1.Purpose and Character of the Work
This factor examines whether or not a work is being used for commercial or non-profit purposes. If the work is being used for non-profit purposes, there is a better chance that the work is being used under Fair Use.
2.Nature of Work
This factor refers to whether or not the work is factual in nature. One typical example that is given would be biographical information. This type of information would be allowed under Fair Use because it is something factual as opposed to an original work. If the facts come from a published work, it is more likely it would be covered under Fair Use.
3,Amount of the Work
This factor evaluates how much of the copyrighted work is used. The less amount used, the better the argument to defend its use under Fair Use. If you use the entire novel, short story, movie, it is hard to defend Fair Use.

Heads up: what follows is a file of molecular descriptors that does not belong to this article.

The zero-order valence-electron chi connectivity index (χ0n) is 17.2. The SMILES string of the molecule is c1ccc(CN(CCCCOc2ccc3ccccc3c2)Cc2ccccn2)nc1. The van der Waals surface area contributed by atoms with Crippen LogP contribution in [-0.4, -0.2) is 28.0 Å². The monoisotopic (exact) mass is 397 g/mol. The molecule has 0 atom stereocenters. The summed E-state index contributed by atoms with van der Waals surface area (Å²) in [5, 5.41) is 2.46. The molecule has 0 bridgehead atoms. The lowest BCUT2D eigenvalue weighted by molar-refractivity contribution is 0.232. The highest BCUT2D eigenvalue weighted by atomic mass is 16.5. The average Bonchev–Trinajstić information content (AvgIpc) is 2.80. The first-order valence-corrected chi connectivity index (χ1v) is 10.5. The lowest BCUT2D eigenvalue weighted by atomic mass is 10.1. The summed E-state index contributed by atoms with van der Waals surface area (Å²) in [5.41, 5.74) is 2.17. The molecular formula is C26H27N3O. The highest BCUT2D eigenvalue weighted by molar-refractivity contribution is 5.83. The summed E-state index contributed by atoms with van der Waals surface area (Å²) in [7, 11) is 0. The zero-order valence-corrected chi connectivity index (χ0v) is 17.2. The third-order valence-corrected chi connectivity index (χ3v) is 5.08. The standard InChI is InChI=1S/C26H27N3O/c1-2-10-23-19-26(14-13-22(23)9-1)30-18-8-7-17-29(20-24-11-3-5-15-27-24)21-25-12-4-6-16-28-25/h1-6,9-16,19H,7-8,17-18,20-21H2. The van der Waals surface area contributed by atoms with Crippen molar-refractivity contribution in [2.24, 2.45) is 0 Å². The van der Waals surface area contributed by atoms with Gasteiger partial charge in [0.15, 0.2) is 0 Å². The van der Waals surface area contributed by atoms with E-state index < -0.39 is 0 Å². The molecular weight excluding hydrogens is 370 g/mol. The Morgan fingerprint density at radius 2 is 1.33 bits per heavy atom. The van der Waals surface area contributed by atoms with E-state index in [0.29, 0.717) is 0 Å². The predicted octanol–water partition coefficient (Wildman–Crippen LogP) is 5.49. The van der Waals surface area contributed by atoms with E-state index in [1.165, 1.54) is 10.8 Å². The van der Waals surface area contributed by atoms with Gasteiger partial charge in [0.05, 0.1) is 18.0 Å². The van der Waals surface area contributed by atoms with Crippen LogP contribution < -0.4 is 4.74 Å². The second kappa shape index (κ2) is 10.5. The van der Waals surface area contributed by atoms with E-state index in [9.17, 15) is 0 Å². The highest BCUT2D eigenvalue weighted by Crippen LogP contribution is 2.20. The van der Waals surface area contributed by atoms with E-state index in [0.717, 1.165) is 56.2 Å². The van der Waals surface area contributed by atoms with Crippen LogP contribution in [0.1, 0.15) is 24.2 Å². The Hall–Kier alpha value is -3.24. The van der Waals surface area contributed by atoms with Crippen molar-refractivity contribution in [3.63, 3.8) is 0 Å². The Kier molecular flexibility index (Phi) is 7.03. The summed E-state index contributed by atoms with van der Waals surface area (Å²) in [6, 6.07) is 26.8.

4.Effect on the Work's Market or Value
This factor evaluates if your use of the copyrighted work affects any revenue or market value of the product. For example, if someone makes copies of a pamphlet for an organization, that impacts the revenue that the copyright holder may make.
Fair use allows users of copyrighted works the right to exercise without permission some of the rights normally reserved for copyright owners. This concept is used as a defense in a court of law. Determining what might be considered a fair use in court can be an uncertain process, but these tools can assist you in assessing your use of a copyrighted work.